I was approached by representatives of Concordia University’s journalism program to be this year’s Journalist-in-Residence, and wow, was I surprised, to say the least!
I was even more shocked – and delighted – that Concordia would be giving me carte blanche to make the winter semester my own. I just had to come up with a topic that made sense and was worth pursuing with my students.
So I thought about it, not too long really, and the Mohawk language – Kanien’kéha – became our focal point.
Fast-forward to now, as I’m writing this before deadline day at a busy community newspaper, and I can honestly say it has been eye opening and oh so positive!
And I think that’s what everyone wants out of teaching, isn’t it? To do something you know has some sort of impact and long-lasting effect.
I think this project, named “Living the Language: The Mohawk Revival,” has done all of those things and so much more.
It opened a world to my students they had no idea existed. It opened my world to them, as their professor.
It opened everyone’s eyes.
Now, my students can speak about many of the issues in our communities – most notably the effects colonialism has had on us, and, especially, our difficulties due to outside forces, to retain and speak our own language regularly.
Teaching, to me, is a microcosm of life.
You take the good (bright students, an interesting subject, powerful people) with the bad (dodgy interview subjects, scheduling conflicts, equipment malfunction), and you just run with it.
Life throws you issues to deal with, and this class was no different.
But it has taught me so much and I have learned right along with my students.
My hope is they never forget what they learned during our short time together, and I can see in their eyes they have changed.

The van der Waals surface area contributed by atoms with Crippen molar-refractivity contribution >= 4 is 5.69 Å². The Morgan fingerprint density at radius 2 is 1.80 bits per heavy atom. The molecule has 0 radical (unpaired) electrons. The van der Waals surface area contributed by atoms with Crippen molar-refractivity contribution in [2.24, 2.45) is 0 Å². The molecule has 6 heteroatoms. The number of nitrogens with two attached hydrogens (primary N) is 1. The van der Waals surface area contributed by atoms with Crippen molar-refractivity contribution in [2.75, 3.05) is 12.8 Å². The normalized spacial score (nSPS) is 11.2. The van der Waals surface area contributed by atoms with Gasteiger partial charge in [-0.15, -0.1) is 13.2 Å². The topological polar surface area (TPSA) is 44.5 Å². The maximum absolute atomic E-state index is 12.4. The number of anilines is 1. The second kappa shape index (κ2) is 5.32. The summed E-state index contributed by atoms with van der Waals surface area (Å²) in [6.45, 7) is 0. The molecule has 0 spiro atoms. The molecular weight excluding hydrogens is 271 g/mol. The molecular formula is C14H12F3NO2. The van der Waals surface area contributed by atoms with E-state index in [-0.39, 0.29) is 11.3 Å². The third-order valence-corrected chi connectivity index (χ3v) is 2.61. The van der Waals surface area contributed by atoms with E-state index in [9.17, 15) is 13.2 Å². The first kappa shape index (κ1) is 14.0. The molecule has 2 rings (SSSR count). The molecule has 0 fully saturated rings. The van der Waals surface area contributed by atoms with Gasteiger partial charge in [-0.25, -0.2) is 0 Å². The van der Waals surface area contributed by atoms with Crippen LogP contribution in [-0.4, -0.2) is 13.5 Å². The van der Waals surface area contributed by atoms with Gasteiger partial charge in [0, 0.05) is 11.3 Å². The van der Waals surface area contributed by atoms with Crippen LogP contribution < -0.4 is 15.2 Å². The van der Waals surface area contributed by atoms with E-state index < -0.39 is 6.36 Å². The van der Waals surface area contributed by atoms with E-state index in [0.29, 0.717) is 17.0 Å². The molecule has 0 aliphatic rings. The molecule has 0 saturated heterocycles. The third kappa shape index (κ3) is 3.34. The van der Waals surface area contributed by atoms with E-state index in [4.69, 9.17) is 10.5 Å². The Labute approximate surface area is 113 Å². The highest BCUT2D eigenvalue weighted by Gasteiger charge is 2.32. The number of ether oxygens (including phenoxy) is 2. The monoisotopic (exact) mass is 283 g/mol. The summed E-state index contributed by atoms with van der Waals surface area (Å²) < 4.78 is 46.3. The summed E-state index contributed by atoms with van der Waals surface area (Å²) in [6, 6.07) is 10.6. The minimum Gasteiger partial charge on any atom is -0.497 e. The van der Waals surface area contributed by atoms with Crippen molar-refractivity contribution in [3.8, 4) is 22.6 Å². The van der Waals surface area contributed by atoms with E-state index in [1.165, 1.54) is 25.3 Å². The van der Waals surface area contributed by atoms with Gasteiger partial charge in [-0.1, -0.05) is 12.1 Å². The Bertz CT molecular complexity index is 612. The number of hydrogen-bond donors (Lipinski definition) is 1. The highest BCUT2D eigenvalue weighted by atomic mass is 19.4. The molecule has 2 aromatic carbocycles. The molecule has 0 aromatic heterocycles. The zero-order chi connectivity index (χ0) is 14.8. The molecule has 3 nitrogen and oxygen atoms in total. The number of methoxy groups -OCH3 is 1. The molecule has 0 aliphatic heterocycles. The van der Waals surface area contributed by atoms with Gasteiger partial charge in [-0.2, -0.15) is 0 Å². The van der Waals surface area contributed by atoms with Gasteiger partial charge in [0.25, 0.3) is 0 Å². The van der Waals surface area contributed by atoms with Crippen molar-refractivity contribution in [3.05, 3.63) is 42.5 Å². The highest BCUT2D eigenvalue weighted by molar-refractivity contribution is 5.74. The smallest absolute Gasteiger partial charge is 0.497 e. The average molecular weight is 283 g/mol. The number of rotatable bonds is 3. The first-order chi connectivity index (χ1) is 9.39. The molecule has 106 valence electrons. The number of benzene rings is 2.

They are that much smarter now, which is what teachers always try to do – make them more intelligent, free thinkers – but they also enjoy what they’re looking into and learning, and they’re not just waiting until the end of the year to celebrate.
The amount of media interested in our project was amazing as well – at last count: CBC Daybreak, APTN, Radio Canada International, the Montreal Gazette, Le Soleil, the Concordian, Global TV - with others promising some sort of coverage in the near future.
Concordia is also like a family, and my short time here looks like it could lead to something more longer term – a possibility that thrills me.
There is so much support around me and I am happy to have accepted this unique and wonderful opportunity.
Although I obviously have a full time job as editor/publisher of The Eastern Door, I carve out time for the university because it’s important to give back, to teach students about our lives and truths, our history and our struggles, and to build bridges.
I also enjoy it because I get to meet new people and continually learn new things.
Life, after all, is a school and we’re all just students at varying levels trying to get by.